Alan Ryan

August 12, 2005

There is nothing like two Dames and a Knight to cut bureaucracy and help universities to run a bit more efficiently

When he was president of Princeton University, Bill Bowen had a simple recipe for managerial efficiency: if you want a task done well, give it to a busy woman. The past fortnight has given universities reason to be grateful to not just one but two busy women: Dame Patricia Hodgson, a star media administrator and soon to be principal of Newnham College, Cambridge, and Dame Sandra Burslem, vice-chancellor of Manchester Metropolitan University. If South Pacific was right that "there's nothing like a dame", two Dames are unbeatable.

Dame Patricia has managed to bang the heads of the Higher Education Funding Council for England, the Higher Education Statistics Agency and half a dozen other agencies together to begin the process of rationalising data collection. For the past decade, universities have had to hand over enormous quantities of statistical information to assorted bodies with different ideas about the basis on which it is to be collected and presented; aside from the expense of the process - some £80 million - it is a fantastic waste of management time.

It doesn't follow that when the collection process is cleaned up, the data will be used intelligently. There has been no coherent explanation of why the admissions benchmarks were suddenly changed last autumn - other than that the Universities and Colleges Admissions Service abandoned the system under which tariffs were awarded, and nobody in Hesa and Hefce realised the implications. Still, one thing at a time.

Dame Sandra's report on the heavy-handedness of the Quality Assurance Agency is even more welcome, if only because £250 million of wasted time and effort is at stake. It would be nice to think that the writing was on the wall for the QAA, but the QAA is obviously adopting a policy of reculer pour mieux sauter (putting off the evil day) and abandoning subject reviews to preserve the rest of its operations. Hints that it will switch attention to the delivery of welfare suggest that its taste for pointless interference is unquenched.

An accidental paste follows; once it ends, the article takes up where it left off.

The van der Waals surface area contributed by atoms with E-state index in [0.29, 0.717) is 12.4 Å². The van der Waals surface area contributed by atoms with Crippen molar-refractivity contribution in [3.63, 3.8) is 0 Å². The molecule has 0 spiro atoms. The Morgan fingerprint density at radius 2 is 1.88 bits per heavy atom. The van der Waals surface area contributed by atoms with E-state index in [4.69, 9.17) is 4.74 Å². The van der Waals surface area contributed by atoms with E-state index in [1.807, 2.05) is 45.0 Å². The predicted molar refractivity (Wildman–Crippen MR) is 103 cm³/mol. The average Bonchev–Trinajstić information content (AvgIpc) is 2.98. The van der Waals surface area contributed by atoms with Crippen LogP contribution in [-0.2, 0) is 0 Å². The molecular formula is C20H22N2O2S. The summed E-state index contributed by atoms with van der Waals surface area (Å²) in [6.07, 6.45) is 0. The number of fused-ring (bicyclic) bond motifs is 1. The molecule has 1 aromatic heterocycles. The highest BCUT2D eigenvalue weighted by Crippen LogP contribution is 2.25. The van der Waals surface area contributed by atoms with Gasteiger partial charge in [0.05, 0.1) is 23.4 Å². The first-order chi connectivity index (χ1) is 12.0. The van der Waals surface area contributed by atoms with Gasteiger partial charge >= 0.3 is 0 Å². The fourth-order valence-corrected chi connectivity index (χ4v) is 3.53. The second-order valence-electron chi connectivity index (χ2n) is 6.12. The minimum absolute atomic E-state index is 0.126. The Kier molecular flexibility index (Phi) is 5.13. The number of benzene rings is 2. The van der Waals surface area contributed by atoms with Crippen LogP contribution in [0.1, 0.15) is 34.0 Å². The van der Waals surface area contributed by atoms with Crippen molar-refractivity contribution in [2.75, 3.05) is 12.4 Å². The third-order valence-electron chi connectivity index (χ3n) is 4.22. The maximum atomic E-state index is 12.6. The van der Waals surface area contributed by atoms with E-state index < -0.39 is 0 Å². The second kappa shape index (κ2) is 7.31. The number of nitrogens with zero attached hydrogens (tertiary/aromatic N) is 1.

Still, we are making progress. Its defenders have been reduced to saying that subject reviews have not been a "complete waste of time", which is much like defending the purchase of an unreliable car by saying that it hasn't spent all its time in the repair shop.

Rationality appears not to be solely the preserve of busy women. Sir Andrew Turnbull, the retiring Secretary to the Cabinet and head of the Civil Service, has delivered a valedictory lecture in which he attacked the idea of "earned autonomy" as a relic of the kind of top-down, authoritarian management that a progressive Government should be trying to eliminate.

"Earned autonomy" is one of the QAA's favourite notions. It amounts to the thought that an institution that displays sufficient cowed co-operation with the agency's latest requirements might be left alone for a bit. People who use such phrases have no understanding of what autonomy is. The contrast is simple: a society in which we are born in jail and stay there until we earn our parole is a world of "earned autonomy"; the sort of society most of us would prefer is where we are free to run our own lives until we forfeit our freedom by behaving badly.

Complaints about the system of subject reviews have tended to focus on the intellectual and academic shortcomings of the reviewers; and it is a familiar complaint that most of them wouldn't make it onto the shortlist if they were applying for a job at the places they are assessing. That is a bit mean spirited. You don't need to be a cobbler to know if the shoe pinches, and what you most need if you are looking at a department's teaching practices is enough empathy to imagine what it's like to be a student in it.

The greater objection is that because of the obsession of governments since Margaret Thatcher's with a notion of accountability that implies a narrowly top-down system of management, the QAA has been unable to do anything beyond reducing what was already a pretty minimal amount of really spectacular incompetence in the management of teaching. What a decent system of peer review might achieve - more interesting courses, livelier lectures and a stronger sense of the ethics of teaching that could do a bit to counteract the plagiarism plague - have hardly had a look-in.

As Cato observed of Carthage, the thing to do with the QAA is not to reduce its scope but to destroy it, and bring back a thinned out version of the Council for National Academic Awards to operate a system of peer review for the benefit of all those university colleges that have just acquired their new label. With the money we saved, we could even give these newcomers some birthday bonds to get them off to a prosperous start.

Alan Ryan is warden of New College Oxford.

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